Thursday, March 24, 2011
Charles Williams A TOUCH OF DEATH
A TOUCH OF DEATH (from 2008)
I spent a good share of last night reading Hard Case Crime's snappy edition of A Touch of Death by Charles Williams and I'll say what I've said before about this book. It likely has more plot turns than just about any suspense novel I can ever recall reading.
One of Charles Williams' amoral failed men narrate. He was briefly a football star. Now he's a busted real estate agent. No wonder he gets interested, after initial reluctance, in stealing an one hundred twenty thousand dollars that a bank president took from his own bank. The woman who convinces him to help her makes it sound simple. It's probably in this mansion. All you have to do is get in there and find it. The bank president's wife won't be home for two days. You'll have plenty of time.
Right. Well, we know better than that, don't we? Yes, he gets in but he finds he's not alone. The woman is there, beautiful beyond description, and drunk beyond belief. But so is a killer. After saving her life, failed star takes her to a cabin in the woods where he plans to persuade her to tell him where the money is.
That's the beginning. Everybody in this book is a professional liar. And the bank president's wife is the most fatale of femmes. She lies on virtually every page and occasionally almost gets them killed. That she knows where the money is is obvious. That she killed her husband is also obvious. But who is trying to kill her and why?
As always with the Williams protagonist there is that sense of bitter melancholy. He is a prisoner of his failed past but naive about sex and money healing his loneliness. The sea novels contrast conspicuously with the small town novels. The sea gives the Williams protagonist purpose and the hope of spiritual redemption. But in the small towns, trapped in the vagaries of hypocrisy and constant judgement, he is always crushed by the forces he helped to set loose.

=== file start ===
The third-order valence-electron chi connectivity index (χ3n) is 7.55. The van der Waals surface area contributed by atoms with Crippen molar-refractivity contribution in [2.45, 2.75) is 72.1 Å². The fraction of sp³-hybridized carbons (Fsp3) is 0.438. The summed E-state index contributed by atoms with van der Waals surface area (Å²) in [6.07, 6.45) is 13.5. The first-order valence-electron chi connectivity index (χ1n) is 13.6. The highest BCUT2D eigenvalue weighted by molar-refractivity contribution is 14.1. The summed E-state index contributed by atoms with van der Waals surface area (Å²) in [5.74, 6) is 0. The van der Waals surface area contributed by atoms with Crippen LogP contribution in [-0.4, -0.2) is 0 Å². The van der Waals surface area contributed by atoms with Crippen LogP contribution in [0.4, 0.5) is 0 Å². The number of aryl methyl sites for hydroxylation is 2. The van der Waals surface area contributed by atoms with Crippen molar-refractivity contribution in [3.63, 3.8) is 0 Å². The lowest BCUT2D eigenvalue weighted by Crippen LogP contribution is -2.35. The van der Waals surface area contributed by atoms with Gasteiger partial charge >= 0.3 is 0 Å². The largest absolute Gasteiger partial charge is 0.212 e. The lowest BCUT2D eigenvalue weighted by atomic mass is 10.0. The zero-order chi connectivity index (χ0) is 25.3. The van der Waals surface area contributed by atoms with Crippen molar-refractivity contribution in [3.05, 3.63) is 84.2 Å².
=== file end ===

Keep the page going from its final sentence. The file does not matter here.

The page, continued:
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This is the first Charles Williams I remember reading all those years ago. It hooked me on his work for good.
This just arrived yesterday in the mail.
I also just pulled off the shelf another book you recommended, Colby's THE CAPTAIN MUST DIE, which I'll be reading before bed tonight.
Charles Williams is the best of the best. Great review, Ed. Thanks.
Just last week I re-read this book. I enjoyed it just as much as the first time. I read somewhere that The Big Bite was Williams' effort at handling the same story and correcting some things he didn't like in Touch of Death. I enjoyed TBB, but for my money Williams hit it out of the ballpark with TOD. Not sure what he was trying to "correct" or do better.
I don't know this one but will seek it out.
Last month a friend gave me a "stack" of e-books as a very thoughtful gift. I separated the files into a YES pile and a NO pile after researching the authors and reading some reviews. Charles Williams struck me as a potentially "juicy" writer of pulp fiction so I put all of about a dozen of his books I had into the YES pile. I started reading Big City Girl on the train after work and gave it up as too trailer trashy and almost suffocating with its all hillbilly cast...on to A TOUCH OF DEATH...maybe, just maybe, I would find some guilty pleasure here. WOW. It seemed to me I was reading an altogether different writer, a more cynical Dashiell Hammett, a genius of sorts. Couldn't put it down, a page turner, kept me up all night (to 4 a.m.), fell asleep with the Kindle on my hand, etc, etc, YES, the very definition of ENGROSSING. I finished it during breakfast THIS BOOK IS CLOSE TO PERFECT! WHAT A PLEASURE! O.K. but so much for what I have read on the net about there being no such thing as a bad Charles Williams book... Big City Girl-->bad Touch of Death-->good, very very good, in fact GREAT.
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